Government funding for youth offending services in Cambridgeshire has halved
Funding for youth justice and crime prevention in Cambridgeshire has been cut in half since the Conservatives came to power, figures reveal.
Labour has called on the Prime Minister, Boris Johnson, to guarantee resources for youth services, warning that "you can't keep the public safe on the cheap".
Government funding for the Cambridgeshire youth offending team has been cut by 49 per cent over the last eight years, Ministry of Justice data shows.
The service, which provides support to young people in trouble with the police, has seen its grant fall from £1.1 million in 2010-11 to just £549,296 last year.
As well as helping young people in custody or under arrest, youth offending teams also work with local councils to supervise community sentences and run crime prevention programmes.
Nationally, funding for these services in England and Wales has halved since the Conservative and Liberal Democrat coalition came to power in 2010, dropping from £145 million to just £71 million.
The figures were released in response to a parliamentary question by Labour's shadow justice secretary Richard Burgon, who called the cuts "unacceptable".
He said: "Our communities benefit so much from their youth offending teams.
"They do so much good work in stopping young people committing or becoming victims of crime.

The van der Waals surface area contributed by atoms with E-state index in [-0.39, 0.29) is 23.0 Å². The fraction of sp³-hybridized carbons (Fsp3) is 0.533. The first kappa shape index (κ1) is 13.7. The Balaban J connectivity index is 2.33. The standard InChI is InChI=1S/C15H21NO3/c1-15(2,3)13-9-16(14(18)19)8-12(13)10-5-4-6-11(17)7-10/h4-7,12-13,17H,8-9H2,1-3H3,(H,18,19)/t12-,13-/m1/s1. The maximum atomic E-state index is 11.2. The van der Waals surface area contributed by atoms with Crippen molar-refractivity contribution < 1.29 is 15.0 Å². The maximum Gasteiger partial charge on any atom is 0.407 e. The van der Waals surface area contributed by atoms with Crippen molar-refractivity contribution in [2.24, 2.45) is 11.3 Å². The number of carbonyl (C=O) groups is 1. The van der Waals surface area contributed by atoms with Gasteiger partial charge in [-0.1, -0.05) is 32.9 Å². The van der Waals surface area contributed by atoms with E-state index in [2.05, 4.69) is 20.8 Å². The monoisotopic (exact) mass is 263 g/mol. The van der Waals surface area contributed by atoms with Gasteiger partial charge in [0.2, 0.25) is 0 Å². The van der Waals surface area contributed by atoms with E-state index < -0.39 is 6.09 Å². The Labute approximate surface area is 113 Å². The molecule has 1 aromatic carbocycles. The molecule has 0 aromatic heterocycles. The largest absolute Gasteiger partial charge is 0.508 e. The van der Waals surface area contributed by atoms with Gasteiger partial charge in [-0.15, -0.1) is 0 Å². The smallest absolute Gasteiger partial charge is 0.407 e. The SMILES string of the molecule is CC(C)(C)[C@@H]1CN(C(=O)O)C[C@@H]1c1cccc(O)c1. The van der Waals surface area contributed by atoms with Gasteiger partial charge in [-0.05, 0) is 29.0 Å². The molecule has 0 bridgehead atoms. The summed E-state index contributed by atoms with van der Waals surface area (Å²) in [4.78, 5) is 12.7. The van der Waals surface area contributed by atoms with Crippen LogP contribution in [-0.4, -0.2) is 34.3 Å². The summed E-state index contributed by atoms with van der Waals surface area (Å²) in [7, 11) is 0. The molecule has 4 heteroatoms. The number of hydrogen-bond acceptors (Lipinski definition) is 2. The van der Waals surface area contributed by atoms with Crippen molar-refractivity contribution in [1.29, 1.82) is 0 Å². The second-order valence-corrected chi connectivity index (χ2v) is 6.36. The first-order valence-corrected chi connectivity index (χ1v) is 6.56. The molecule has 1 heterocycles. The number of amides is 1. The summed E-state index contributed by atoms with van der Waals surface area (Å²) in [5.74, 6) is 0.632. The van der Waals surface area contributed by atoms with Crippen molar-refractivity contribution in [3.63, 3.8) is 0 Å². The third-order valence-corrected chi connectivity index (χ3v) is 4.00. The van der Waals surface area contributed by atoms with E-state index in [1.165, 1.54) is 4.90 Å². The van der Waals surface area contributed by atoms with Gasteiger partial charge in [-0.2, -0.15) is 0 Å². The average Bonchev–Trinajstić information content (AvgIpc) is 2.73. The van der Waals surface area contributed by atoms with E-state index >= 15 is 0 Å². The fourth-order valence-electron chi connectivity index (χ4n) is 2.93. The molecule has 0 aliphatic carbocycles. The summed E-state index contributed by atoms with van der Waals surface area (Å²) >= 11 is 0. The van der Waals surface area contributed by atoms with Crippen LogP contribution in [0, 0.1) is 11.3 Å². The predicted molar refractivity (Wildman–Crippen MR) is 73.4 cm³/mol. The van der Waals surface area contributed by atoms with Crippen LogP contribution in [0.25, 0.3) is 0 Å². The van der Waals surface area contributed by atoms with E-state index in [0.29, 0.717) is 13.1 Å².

"It is appalling that, with youth violence rising, the Government is still failing to prioritise funding for this essential service - with below-inflation real terms cuts year after year."
Funding for youth offending teams in England and Wales increased slightly between 2016-17 and 2017-18, but only by 0.5per cent - less than the rate of inflation.
The Cambridgeshire team saw their budget increase by just £2,187 over the year.
A Ministry of Justice spokesman said: "This year, we are increasing funding for frontline services and tackling serious youth violence by targeting priority areas such as knife and gang crime.
"This investment helps provide the best services for children in, or at risk of entering, the criminal justice system."
However, experts argued that early intervention is most effective at reducing crime, and are calling for more funding for youth services across the board.
Frances Crook, chief executive of the Howard League for Penal Reform, said: "In many areas there is hardly anything for teenagers to do during the summer holidays.
"If we want to give children new experiences, and prevent them becoming involved in crime, we must invest in sport and other activities.